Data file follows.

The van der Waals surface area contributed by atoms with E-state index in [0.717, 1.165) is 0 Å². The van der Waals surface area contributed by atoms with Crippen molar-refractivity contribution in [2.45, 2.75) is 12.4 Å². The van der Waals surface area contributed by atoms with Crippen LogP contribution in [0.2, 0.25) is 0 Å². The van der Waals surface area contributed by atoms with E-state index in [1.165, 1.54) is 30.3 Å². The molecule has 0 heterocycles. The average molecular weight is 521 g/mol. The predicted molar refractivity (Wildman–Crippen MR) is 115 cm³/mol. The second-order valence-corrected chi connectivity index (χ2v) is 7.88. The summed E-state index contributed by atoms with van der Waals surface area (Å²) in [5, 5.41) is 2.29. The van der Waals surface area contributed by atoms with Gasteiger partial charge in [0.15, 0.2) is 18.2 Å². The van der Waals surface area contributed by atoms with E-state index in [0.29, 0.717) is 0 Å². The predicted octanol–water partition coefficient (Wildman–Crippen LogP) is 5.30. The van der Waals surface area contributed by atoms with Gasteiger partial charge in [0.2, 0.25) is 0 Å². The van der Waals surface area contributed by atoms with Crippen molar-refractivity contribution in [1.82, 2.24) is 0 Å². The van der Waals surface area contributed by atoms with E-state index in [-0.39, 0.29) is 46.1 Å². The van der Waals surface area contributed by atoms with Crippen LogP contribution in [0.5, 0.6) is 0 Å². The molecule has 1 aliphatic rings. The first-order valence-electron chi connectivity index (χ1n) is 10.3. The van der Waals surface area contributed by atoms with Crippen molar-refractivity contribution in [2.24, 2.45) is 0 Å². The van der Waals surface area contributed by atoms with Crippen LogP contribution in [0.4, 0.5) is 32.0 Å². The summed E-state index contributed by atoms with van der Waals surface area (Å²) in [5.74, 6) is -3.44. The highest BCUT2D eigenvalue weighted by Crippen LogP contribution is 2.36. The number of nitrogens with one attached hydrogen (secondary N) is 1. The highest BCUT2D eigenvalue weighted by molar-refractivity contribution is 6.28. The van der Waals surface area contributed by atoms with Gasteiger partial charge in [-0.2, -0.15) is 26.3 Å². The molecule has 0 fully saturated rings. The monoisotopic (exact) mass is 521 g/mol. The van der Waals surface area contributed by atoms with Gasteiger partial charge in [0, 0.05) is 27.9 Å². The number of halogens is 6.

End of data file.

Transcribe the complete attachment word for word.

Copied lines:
The van der Waals surface area contributed by atoms with E-state index in [0.717, 1.165) is 0 Å². The van der Waals surface area contributed by atoms with Crippen molar-refractivity contribution in [2.45, 2.75) is 12.4 Å². The van der Waals surface area contributed by atoms with Crippen LogP contribution in [0.2, 0.25) is 0 Å². The van der Waals surface area contributed by atoms with E-state index in [1.165, 1.54) is 30.3 Å². The molecule has 0 heterocycles. The average molecular weight is 521 g/mol. The predicted molar refractivity (Wildman–Crippen MR) is 115 cm³/mol. The second-order valence-corrected chi connectivity index (χ2v) is 7.88. The summed E-state index contributed by atoms with van der Waals surface area (Å²) in [5, 5.41) is 2.29. The van der Waals surface area contributed by atoms with Gasteiger partial charge in [0.15, 0.2) is 18.2 Å². The van der Waals surface area contributed by atoms with E-state index in [0.29, 0.717) is 0 Å². The predicted octanol–water partition coefficient (Wildman–Crippen LogP) is 5.30. The van der Waals surface area contributed by atoms with Gasteiger partial charge in [0.2, 0.25) is 0 Å². The van der Waals surface area contributed by atoms with Crippen molar-refractivity contribution in [1.82, 2.24) is 0 Å². The van der Waals surface area contributed by atoms with E-state index in [-0.39, 0.29) is 46.1 Å². The van der Waals surface area contributed by atoms with Crippen LogP contribution in [0.5, 0.6) is 0 Å². The molecule has 1 aliphatic rings. The first-order valence-electron chi connectivity index (χ1n) is 10.3. The van der Waals surface area contributed by atoms with Crippen molar-refractivity contribution in [2.24, 2.45) is 0 Å². The van der Waals surface area contributed by atoms with Crippen LogP contribution in [0.4, 0.5) is 32.0 Å². The summed E-state index contributed by atoms with van der Waals surface area (Å²) in [5.74, 6) is -3.44. The highest BCUT2D eigenvalue weighted by Crippen LogP contribution is 2.36. The number of nitrogens with one attached hydrogen (secondary N) is 1. The highest BCUT2D eigenvalue weighted by molar-refractivity contribution is 6.28. The van der Waals surface area contributed by atoms with Gasteiger partial charge in [-0.2, -0.15) is 26.3 Å². The molecule has 0 fully saturated rings. The monoisotopic (exact) mass is 521 g/mol. The van der Waals surface area contributed by atoms with Gasteiger partial charge in [0, 0.05) is 27.9 Å². The number of halogens is 6.